Over the last 10 years, the “Africa rising” narrative has led to multinational companies scrambling for a foothold in countries with surging economic growth rates and a burgeoning middle class. A shortage of local talent has led to an influx of expats eager for an emerging market experience despite perceived risk and a relative lack of lifestyle choices. To what extent has the increase in extremist violence in certain regions placed a damper on the African growth story? Has it impacted securing the top talent multinationals need to execute their plans in these regions?

We believe it has to some degree, especially in Nigeria and Kenya – the main drivers of economic growth in West and East Africa respectively. The apparent increase in violence is a disturbing trend that is having a negative impact on the image of these countries and is resulting in potential top international talent seeking employment opportunities in what they perceive to be more stable and secure parts of the world.

The main protagonists of the escalating conflict over the past three or four years are Islamist extremist groups Boko Haram in Nigeria and al-Shabaab in Kenya. What many onlookers fail to recognise is that the violence is limited to certain regions within these countries. In Nigeria, the conflict is taking place mainly across the north, north-west and north-east of the country. Lagos and much of the south – where most of Nigeria’s oil activity is situated offshore – have not been affected. In Kenya, violent incidents are fairly isolated, and the country’s security forces are united in opposing any threats to the safety of citizens by Somalian militant group al-Shabaab.

The problem is that there is still a perception in much of the world of “Africa as one country”. While the violence is limited only to certain areas, it does tend to strengthen what I like to call the traditional “WWF” view of Africa – as a continent of Wildlife, War and Famine. The bad news we read every day about the activities of Boko Haram and al-Shabaab merely serves to enhance the West’s perception of Africa as a whole “being in a mess”, despite the fact that militant activities may be thousands of kilometres away from the operations of the multinationals invested on the continent.

Expats considering taking up executive positions in emerging markets in Africa would do well to bear in mind that countries such as Nigeria and Kenya have significant populations. Violent incidents usually take place in densely populated and poverty-stricken areas with little or no security. There are exceptions of course, such as the attack on the Westgate shopping mall in Nairobi by al-Shabaab in 2013. Generally however, the security arrangements of most multinationals for their expat executives have markedly lowered the odds of being impacted directly and personally by regional conflicts.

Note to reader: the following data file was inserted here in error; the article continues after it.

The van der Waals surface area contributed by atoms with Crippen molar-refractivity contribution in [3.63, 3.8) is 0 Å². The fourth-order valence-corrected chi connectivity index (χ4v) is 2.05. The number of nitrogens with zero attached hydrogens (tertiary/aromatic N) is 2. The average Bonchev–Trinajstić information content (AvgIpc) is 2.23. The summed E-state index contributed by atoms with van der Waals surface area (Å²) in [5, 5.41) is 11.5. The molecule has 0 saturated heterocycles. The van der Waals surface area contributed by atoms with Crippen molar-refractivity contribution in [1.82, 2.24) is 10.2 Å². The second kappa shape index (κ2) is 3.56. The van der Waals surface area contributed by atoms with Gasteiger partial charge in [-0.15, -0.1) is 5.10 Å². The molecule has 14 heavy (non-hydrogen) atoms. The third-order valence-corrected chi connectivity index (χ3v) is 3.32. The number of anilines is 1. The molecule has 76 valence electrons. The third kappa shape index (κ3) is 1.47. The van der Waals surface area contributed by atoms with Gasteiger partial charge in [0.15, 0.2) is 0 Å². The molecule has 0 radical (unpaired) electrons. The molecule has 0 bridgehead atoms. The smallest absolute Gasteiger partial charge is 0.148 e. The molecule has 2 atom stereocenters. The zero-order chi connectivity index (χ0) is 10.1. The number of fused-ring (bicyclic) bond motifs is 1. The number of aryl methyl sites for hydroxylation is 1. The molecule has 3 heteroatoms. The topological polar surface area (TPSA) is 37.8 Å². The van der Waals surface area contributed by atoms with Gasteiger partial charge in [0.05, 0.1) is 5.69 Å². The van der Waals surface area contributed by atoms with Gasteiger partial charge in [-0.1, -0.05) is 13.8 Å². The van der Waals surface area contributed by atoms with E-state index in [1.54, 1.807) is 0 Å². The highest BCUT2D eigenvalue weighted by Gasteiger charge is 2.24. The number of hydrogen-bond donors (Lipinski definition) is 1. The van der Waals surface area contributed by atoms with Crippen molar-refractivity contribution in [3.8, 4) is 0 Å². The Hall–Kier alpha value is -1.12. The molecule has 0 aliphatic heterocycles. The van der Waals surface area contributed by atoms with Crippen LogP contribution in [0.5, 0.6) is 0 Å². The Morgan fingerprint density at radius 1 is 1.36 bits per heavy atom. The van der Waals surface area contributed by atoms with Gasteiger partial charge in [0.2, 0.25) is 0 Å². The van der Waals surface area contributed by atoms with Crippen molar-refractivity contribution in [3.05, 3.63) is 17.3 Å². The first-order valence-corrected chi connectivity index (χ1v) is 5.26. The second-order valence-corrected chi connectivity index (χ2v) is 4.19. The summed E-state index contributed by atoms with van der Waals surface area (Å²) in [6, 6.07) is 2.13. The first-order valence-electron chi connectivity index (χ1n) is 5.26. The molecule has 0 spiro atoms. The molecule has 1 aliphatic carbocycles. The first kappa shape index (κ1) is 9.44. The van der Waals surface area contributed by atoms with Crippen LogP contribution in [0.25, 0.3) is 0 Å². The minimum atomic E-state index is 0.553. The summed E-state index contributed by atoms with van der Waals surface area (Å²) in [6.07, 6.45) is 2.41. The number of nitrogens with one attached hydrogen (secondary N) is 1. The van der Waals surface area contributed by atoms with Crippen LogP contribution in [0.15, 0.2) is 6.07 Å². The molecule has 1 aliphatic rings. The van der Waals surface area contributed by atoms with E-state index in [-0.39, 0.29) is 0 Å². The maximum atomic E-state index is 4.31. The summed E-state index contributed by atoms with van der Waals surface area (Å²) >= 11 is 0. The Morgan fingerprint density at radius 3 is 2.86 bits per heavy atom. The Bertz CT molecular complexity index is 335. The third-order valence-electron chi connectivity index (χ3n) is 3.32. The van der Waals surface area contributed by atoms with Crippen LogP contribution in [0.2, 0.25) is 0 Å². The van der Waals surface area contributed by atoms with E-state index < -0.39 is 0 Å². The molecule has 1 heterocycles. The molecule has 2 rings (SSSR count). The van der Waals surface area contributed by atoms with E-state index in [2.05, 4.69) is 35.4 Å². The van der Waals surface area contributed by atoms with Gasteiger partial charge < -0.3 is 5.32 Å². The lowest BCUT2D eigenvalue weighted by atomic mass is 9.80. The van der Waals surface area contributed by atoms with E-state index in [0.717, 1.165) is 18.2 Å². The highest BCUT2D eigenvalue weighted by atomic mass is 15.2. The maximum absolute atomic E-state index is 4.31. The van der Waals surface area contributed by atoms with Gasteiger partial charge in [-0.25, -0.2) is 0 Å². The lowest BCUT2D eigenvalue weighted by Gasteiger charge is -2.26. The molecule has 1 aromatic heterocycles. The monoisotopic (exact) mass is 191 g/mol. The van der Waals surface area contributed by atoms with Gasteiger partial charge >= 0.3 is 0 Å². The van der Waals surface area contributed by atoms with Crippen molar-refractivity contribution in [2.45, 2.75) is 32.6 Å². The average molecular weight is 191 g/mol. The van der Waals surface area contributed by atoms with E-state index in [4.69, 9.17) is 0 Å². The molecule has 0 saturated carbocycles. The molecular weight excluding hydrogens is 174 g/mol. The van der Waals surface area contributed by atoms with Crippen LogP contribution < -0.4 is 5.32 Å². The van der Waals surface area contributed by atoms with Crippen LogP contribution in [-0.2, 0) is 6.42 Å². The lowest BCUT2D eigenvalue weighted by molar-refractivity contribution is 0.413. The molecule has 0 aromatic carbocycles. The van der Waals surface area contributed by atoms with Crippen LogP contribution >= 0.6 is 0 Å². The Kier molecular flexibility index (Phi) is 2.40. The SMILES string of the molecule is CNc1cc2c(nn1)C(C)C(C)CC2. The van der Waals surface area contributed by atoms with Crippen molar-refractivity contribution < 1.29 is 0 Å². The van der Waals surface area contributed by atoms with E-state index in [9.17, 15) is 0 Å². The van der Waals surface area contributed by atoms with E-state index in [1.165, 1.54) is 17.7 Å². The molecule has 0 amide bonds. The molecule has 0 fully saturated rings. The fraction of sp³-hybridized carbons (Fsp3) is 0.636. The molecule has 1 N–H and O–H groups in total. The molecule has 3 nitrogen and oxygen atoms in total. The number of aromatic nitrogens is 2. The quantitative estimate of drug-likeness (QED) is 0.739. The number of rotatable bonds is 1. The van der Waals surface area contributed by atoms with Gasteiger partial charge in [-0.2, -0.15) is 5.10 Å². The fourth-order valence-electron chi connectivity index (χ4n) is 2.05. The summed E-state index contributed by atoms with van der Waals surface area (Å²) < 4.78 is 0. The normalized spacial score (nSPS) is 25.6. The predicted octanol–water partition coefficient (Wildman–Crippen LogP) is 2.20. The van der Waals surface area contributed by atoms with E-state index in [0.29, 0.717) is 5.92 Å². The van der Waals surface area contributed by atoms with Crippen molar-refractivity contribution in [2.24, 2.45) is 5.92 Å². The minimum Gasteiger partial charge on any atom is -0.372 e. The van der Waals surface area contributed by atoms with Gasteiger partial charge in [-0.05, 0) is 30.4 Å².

Before discarding the idea of an executive position with a multinational in an African country due to fears of political violence, we advise potential candidates to:

  • Develop a full understanding of the political issues of the country in question, as well as the surrounding region. This often leads to the realisation that violent incidents are relatively isolated and confined to specific areas. Speak to other expats who have spent some time in the country, as well as diplomats, who often have deep insights into national issues and challenges.
  • Before making a final decision on either to invest in a country or to take up a position with a multinational, pay a lengthy visit to the particular country. Get to know the people. A place may turn out to be completely different to preconceived ideas about it.
  • Understand what security measures are being put in place by the multinational, such as home security and evacuation plans if necessary. On the other hand, it is not necessary to get carried away – armed guards are in all likelihood not required to drive the kids to school every day. Be realistic as opposed to fear-driven.

Africa is still a continent of tremendous opportunity, and despite the isolated conflicts, a place that is a lot more predictable and stable than it was in earlier times. Armed with information rather than just perception, international executives can gain invaluable emerging market experience on what is still a rising continent – in our view, the African growth story has only just begun.




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